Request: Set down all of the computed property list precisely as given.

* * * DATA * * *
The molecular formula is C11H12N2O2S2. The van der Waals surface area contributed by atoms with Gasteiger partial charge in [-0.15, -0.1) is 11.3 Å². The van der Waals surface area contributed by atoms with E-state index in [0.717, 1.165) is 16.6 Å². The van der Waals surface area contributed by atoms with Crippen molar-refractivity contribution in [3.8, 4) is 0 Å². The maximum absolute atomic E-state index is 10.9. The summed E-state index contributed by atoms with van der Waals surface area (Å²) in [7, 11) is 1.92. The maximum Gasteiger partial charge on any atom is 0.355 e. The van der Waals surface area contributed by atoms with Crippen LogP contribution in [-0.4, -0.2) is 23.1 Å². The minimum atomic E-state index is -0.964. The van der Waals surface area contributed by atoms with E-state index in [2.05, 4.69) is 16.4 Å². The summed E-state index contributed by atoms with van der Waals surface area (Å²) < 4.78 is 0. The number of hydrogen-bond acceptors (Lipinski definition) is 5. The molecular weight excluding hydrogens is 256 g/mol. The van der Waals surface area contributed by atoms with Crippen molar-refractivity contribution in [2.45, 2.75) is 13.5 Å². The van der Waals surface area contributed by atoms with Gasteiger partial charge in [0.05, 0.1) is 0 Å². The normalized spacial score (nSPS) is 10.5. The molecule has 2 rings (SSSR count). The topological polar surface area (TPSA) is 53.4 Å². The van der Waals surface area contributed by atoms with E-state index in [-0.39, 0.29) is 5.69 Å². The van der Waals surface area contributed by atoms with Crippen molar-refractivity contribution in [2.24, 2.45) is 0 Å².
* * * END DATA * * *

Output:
The molecular formula is C11H12N2O2S2. The van der Waals surface area contributed by atoms with Gasteiger partial charge in [-0.15, -0.1) is 11.3 Å². The van der Waals surface area contributed by atoms with E-state index in [0.717, 1.165) is 16.6 Å². The van der Waals surface area contributed by atoms with Crippen molar-refractivity contribution in [3.8, 4) is 0 Å². The maximum absolute atomic E-state index is 10.9. The summed E-state index contributed by atoms with van der Waals surface area (Å²) in [7, 11) is 1.92. The maximum Gasteiger partial charge on any atom is 0.355 e. The van der Waals surface area contributed by atoms with Crippen LogP contribution in [-0.4, -0.2) is 23.1 Å². The minimum atomic E-state index is -0.964. The van der Waals surface area contributed by atoms with E-state index in [2.05, 4.69) is 16.4 Å². The summed E-state index contributed by atoms with van der Waals surface area (Å²) < 4.78 is 0. The number of hydrogen-bond acceptors (Lipinski definition) is 5. The molecular weight excluding hydrogens is 256 g/mol. The van der Waals surface area contributed by atoms with Crippen molar-refractivity contribution in [2.45, 2.75) is 13.5 Å². The van der Waals surface area contributed by atoms with Gasteiger partial charge in [0.05, 0.1) is 0 Å². The normalized spacial score (nSPS) is 10.5. The molecule has 2 rings (SSSR count). The topological polar surface area (TPSA) is 53.4 Å². The van der Waals surface area contributed by atoms with E-state index in [-0.39, 0.29) is 5.69 Å². The van der Waals surface area contributed by atoms with Crippen molar-refractivity contribution in [2.24, 2.45) is 0 Å².